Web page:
With more than 28,000-acres of some of the most scenic lands in Ontario, Grey Sauble Conservation Authority (GSCA) was a popular spot in 2020.
“We estimate that our properties saw, at least, a 50 per cent increase, with estimated visitation of over 300,000 annual visitors,” said Tim Lanthier, CAO for GSCA.
Lanthier said the conservation district attributes the dramatic increase in visitors to a combination of more flexible working hours for people, people out of work, and people generally staying within the province for their vacations.
“Additionally, in the early stages of the spring and summer, there were not a lot of alternatives for people other than visiting outdoor recreation areas, parks and conservation areas,” he said.
The conservation authority has labelled the monumental increase in traffic as “over-tourism”, which Lanthier defines as visitation in excess of the capacity of the area – whether that be the physical capacity, the ecological capacity, or the social capacity.
“For GSCA, this increase in visitation was accompanied by an increase in compliance issues. This ranged from parking issues and visitors traveling out of bounds, to litter and waste. These issues have a direct impact on the quality of the experience for others, the integrity of the natural areas, and can cause nuisance issues for neighbours,” he explained.
However, the over-tourism also had an upside – parking revenues.
At its recently held annual general meeting, GSCA reported a gross revenue from its parking system of $135,000 in 2020. This compares to $52,000 in 2019, $32,000 in 2018 and $16,000 in 2017.
“It wasn’t just the increase in traffic, but rather the increase in staff presence on-site that resulted in a noticeable increase in parking revenues,” explained Lanthier.
Revenue from parking is directed toward property maintenance, property taxes and capital investments.
“Additionally, we are moving to a new funding model whereby we will use some of the parking revenue from the previous year to invest in seasonal employment for park ambassadors that will provide a staff presence on-site at several of our more popular properties,” he explained.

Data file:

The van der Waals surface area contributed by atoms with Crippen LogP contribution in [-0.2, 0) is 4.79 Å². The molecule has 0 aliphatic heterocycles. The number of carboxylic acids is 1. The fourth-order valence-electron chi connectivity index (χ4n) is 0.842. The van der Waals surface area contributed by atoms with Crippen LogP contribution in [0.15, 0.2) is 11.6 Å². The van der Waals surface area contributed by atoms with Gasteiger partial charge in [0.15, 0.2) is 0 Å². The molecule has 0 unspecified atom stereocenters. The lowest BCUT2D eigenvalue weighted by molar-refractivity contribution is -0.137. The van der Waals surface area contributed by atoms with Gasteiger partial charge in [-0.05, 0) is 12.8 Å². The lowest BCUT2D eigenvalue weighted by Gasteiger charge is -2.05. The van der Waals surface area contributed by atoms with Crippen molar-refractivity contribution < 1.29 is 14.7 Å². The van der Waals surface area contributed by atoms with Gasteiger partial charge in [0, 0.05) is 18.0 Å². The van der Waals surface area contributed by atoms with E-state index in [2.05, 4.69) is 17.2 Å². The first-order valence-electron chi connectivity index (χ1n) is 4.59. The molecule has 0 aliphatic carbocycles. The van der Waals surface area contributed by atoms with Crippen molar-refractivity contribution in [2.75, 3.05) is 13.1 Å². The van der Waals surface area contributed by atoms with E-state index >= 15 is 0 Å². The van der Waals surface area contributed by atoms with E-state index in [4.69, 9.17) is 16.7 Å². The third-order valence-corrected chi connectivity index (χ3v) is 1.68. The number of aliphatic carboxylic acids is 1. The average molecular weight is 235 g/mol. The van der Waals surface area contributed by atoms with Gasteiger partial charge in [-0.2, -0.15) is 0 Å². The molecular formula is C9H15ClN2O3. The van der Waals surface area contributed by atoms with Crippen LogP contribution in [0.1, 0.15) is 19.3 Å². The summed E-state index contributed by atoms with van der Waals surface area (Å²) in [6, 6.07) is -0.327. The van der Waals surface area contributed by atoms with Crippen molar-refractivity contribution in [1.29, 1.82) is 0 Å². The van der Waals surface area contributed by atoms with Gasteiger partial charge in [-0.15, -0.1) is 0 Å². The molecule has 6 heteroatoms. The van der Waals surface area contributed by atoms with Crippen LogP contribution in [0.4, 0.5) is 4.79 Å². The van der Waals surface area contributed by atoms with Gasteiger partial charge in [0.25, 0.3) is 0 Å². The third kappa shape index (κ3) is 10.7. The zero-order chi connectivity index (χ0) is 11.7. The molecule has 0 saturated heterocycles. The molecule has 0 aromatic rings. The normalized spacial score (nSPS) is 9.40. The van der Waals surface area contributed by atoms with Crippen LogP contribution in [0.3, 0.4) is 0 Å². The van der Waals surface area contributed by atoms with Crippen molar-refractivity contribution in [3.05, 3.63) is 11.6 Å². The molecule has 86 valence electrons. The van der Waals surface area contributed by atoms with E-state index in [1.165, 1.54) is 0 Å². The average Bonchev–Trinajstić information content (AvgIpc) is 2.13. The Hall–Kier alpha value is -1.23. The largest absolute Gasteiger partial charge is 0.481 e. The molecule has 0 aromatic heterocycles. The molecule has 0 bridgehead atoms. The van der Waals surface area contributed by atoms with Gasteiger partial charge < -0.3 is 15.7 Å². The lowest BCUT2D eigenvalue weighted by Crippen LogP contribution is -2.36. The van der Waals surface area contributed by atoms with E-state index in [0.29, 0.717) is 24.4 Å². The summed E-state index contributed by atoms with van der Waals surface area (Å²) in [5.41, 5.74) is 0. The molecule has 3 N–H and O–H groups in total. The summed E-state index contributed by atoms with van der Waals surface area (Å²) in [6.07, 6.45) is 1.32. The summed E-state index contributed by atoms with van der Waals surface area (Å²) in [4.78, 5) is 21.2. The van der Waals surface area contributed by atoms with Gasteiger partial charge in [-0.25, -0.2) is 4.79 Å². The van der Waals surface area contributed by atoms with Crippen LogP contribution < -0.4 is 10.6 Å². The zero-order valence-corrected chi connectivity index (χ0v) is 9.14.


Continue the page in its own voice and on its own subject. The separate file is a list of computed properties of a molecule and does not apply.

Lanthier said GSCA does not expect the visitation numbers to slow down in 2021, especially with the ongoing COVID-19 restrictions.
As such, the conservation authority has a few changes in store for its properties for the coming season – including the establishment of a non-resident parking pass and an increase to its daily parking rates.
For 2021, the single park, single-day parking pass has increased from $6 ($8 on weekends at Inglis Falls Conservation Area) to $10 and a season parking pass will cost non-residents $75 for the calendar year.
The membership fee for residents of the GSCA watershed will remain at $40, which has been the fee for a yearly parking pass for the past four years.
“We do not expect any change to the non-resident visitation. However, we are hopeful that residents of the municipalities within our jurisdiction take advantage of the low-cost, high-value member’s pass this year,” Lanthier said.
In 2021, GSCA will also be installing gatehouses at Spirit Rock, Old Baldy and Eugenia Falls, in addition to the gatehouses that are already established at Inglis Falls and Hibou.
Lanthier said GSCA is also very aware of the growing issue of illegal parking that is taking place around outdoor recreation areas in Grey County.
“We will also be working with our municipal partners to try to alleviate illegal parking on the roadways outside of some of these areas,” he said.
“We are also working with other tourism partners in the area to collaborate on solutions to a common challenge. Visitors are coming, and we are working together to ensure that we can collectively manage this visitation.”
The conservation authority is also in the process of updating management plans for both Inglis and Eugenia Falls. The plans are said to address issues and opportunities at these properties and will set the path for future management goals and activities.
Jennifer Golletz, Local Journalism Initiative Reporter, CollingwoodToday.ca